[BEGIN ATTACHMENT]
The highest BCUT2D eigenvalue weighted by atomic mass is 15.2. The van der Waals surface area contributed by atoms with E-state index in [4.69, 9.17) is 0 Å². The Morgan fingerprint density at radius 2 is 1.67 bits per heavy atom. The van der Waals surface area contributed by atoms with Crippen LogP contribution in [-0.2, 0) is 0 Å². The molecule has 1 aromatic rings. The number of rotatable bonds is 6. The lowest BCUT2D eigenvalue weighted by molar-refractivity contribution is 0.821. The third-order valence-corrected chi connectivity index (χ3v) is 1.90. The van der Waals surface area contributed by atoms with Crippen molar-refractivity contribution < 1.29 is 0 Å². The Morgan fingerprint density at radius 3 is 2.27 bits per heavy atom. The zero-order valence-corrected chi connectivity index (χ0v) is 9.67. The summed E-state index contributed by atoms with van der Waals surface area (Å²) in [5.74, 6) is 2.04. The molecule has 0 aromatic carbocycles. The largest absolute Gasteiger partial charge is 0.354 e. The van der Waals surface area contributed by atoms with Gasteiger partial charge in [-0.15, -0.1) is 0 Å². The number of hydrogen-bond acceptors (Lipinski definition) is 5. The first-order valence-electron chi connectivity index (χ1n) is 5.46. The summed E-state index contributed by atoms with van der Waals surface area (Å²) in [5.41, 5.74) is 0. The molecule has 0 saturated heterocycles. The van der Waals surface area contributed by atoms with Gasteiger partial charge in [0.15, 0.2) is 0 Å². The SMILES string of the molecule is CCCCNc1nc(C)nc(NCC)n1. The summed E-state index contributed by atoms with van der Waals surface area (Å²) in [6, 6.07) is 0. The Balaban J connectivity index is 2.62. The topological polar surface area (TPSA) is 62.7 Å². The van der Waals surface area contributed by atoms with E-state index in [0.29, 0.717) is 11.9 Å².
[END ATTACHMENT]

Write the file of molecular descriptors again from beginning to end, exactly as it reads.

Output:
The highest BCUT2D eigenvalue weighted by atomic mass is 15.2. The van der Waals surface area contributed by atoms with E-state index in [4.69, 9.17) is 0 Å². The Morgan fingerprint density at radius 2 is 1.67 bits per heavy atom. The van der Waals surface area contributed by atoms with Crippen LogP contribution in [-0.2, 0) is 0 Å². The molecule has 1 aromatic rings. The number of rotatable bonds is 6. The lowest BCUT2D eigenvalue weighted by molar-refractivity contribution is 0.821. The third-order valence-corrected chi connectivity index (χ3v) is 1.90. The van der Waals surface area contributed by atoms with Crippen molar-refractivity contribution < 1.29 is 0 Å². The Morgan fingerprint density at radius 3 is 2.27 bits per heavy atom. The zero-order valence-corrected chi connectivity index (χ0v) is 9.67. The summed E-state index contributed by atoms with van der Waals surface area (Å²) in [5.74, 6) is 2.04. The molecule has 0 aromatic carbocycles. The largest absolute Gasteiger partial charge is 0.354 e. The van der Waals surface area contributed by atoms with Gasteiger partial charge in [-0.15, -0.1) is 0 Å². The number of hydrogen-bond acceptors (Lipinski definition) is 5. The first-order valence-electron chi connectivity index (χ1n) is 5.46. The summed E-state index contributed by atoms with van der Waals surface area (Å²) in [5.41, 5.74) is 0. The molecule has 0 saturated heterocycles. The van der Waals surface area contributed by atoms with Gasteiger partial charge in [0.15, 0.2) is 0 Å². The SMILES string of the molecule is CCCCNc1nc(C)nc(NCC)n1. The summed E-state index contributed by atoms with van der Waals surface area (Å²) in [6, 6.07) is 0. The Balaban J connectivity index is 2.62. The topological polar surface area (TPSA) is 62.7 Å². The van der Waals surface area contributed by atoms with E-state index in [0.29, 0.717) is 11.9 Å².